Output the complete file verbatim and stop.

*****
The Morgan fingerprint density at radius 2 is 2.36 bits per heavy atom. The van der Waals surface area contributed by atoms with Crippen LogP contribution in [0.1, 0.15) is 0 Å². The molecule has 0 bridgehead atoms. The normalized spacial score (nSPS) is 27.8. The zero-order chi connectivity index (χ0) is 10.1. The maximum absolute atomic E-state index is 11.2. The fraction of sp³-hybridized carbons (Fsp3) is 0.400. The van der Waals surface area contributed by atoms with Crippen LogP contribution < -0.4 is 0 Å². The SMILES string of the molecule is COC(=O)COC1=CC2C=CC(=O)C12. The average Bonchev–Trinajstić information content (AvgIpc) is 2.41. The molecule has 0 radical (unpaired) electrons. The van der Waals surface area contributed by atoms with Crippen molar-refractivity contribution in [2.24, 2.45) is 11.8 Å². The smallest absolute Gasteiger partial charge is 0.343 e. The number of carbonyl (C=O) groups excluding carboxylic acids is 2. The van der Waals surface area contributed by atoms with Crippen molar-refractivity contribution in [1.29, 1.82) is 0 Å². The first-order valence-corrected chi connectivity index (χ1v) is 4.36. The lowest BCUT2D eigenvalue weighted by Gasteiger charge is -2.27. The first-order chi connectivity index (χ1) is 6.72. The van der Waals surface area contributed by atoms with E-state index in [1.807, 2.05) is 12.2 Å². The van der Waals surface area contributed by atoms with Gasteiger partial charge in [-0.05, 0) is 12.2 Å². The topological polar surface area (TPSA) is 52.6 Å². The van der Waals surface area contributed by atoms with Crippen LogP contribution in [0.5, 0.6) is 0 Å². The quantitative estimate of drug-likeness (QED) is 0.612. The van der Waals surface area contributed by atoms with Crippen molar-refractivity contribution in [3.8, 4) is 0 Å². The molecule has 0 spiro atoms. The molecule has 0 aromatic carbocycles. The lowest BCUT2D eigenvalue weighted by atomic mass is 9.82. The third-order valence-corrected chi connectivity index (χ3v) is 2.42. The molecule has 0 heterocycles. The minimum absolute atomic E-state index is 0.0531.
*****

The Morgan fingerprint density at radius 2 is 2.36 bits per heavy atom. The van der Waals surface area contributed by atoms with Crippen LogP contribution in [0.1, 0.15) is 0 Å². The molecule has 0 bridgehead atoms. The normalized spacial score (nSPS) is 27.8. The zero-order chi connectivity index (χ0) is 10.1. The maximum absolute atomic E-state index is 11.2. The fraction of sp³-hybridized carbons (Fsp3) is 0.400. The van der Waals surface area contributed by atoms with Crippen LogP contribution < -0.4 is 0 Å². The SMILES string of the molecule is COC(=O)COC1=CC2C=CC(=O)C12. The average Bonchev–Trinajstić information content (AvgIpc) is 2.41. The molecule has 0 radical (unpaired) electrons. The van der Waals surface area contributed by atoms with Crippen molar-refractivity contribution in [2.24, 2.45) is 11.8 Å². The smallest absolute Gasteiger partial charge is 0.343 e. The number of carbonyl (C=O) groups excluding carboxylic acids is 2. The van der Waals surface area contributed by atoms with Crippen molar-refractivity contribution in [1.29, 1.82) is 0 Å². The first-order valence-corrected chi connectivity index (χ1v) is 4.36. The lowest BCUT2D eigenvalue weighted by Gasteiger charge is -2.27. The first-order chi connectivity index (χ1) is 6.72. The van der Waals surface area contributed by atoms with E-state index in [1.807, 2.05) is 12.2 Å². The van der Waals surface area contributed by atoms with Gasteiger partial charge in [-0.05, 0) is 12.2 Å². The topological polar surface area (TPSA) is 52.6 Å². The van der Waals surface area contributed by atoms with Crippen LogP contribution in [0.5, 0.6) is 0 Å². The quantitative estimate of drug-likeness (QED) is 0.612. The van der Waals surface area contributed by atoms with Crippen molar-refractivity contribution in [3.8, 4) is 0 Å². The molecule has 0 spiro atoms. The molecule has 0 aromatic carbocycles. The lowest BCUT2D eigenvalue weighted by atomic mass is 9.82. The third-order valence-corrected chi connectivity index (χ3v) is 2.42. The molecule has 0 heterocycles. The minimum absolute atomic E-state index is 0.0531.